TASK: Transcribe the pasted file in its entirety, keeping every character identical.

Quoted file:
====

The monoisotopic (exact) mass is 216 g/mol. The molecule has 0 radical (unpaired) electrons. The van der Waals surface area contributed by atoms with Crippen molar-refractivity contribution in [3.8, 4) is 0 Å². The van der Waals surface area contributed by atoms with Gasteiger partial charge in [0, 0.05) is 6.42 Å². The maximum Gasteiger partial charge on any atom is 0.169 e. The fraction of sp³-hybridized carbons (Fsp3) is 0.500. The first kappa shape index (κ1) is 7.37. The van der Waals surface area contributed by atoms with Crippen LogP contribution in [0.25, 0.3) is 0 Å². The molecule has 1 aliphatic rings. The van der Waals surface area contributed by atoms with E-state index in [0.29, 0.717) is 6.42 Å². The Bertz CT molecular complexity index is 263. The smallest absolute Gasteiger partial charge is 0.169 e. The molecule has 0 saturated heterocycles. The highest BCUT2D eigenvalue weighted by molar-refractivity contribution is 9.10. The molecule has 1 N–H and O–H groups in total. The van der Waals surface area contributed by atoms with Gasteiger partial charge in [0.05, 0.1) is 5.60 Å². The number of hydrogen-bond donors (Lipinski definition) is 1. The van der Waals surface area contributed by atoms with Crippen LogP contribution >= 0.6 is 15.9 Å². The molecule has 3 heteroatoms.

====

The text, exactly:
The monoisotopic (exact) mass is 216 g/mol. The molecule has 0 radical (unpaired) electrons. The van der Waals surface area contributed by atoms with Crippen molar-refractivity contribution in [3.8, 4) is 0 Å². The van der Waals surface area contributed by atoms with Gasteiger partial charge in [0, 0.05) is 6.42 Å². The maximum Gasteiger partial charge on any atom is 0.169 e. The fraction of sp³-hybridized carbons (Fsp3) is 0.500. The first kappa shape index (κ1) is 7.37. The van der Waals surface area contributed by atoms with Crippen LogP contribution in [0.25, 0.3) is 0 Å². The molecule has 1 aliphatic rings. The van der Waals surface area contributed by atoms with E-state index in [0.29, 0.717) is 6.42 Å². The Bertz CT molecular complexity index is 263. The smallest absolute Gasteiger partial charge is 0.169 e. The molecule has 0 saturated heterocycles. The highest BCUT2D eigenvalue weighted by molar-refractivity contribution is 9.10. The molecule has 1 N–H and O–H groups in total. The van der Waals surface area contributed by atoms with Gasteiger partial charge in [0.05, 0.1) is 5.60 Å². The number of hydrogen-bond donors (Lipinski definition) is 1. The van der Waals surface area contributed by atoms with Crippen LogP contribution >= 0.6 is 15.9 Å². The molecule has 3 heteroatoms.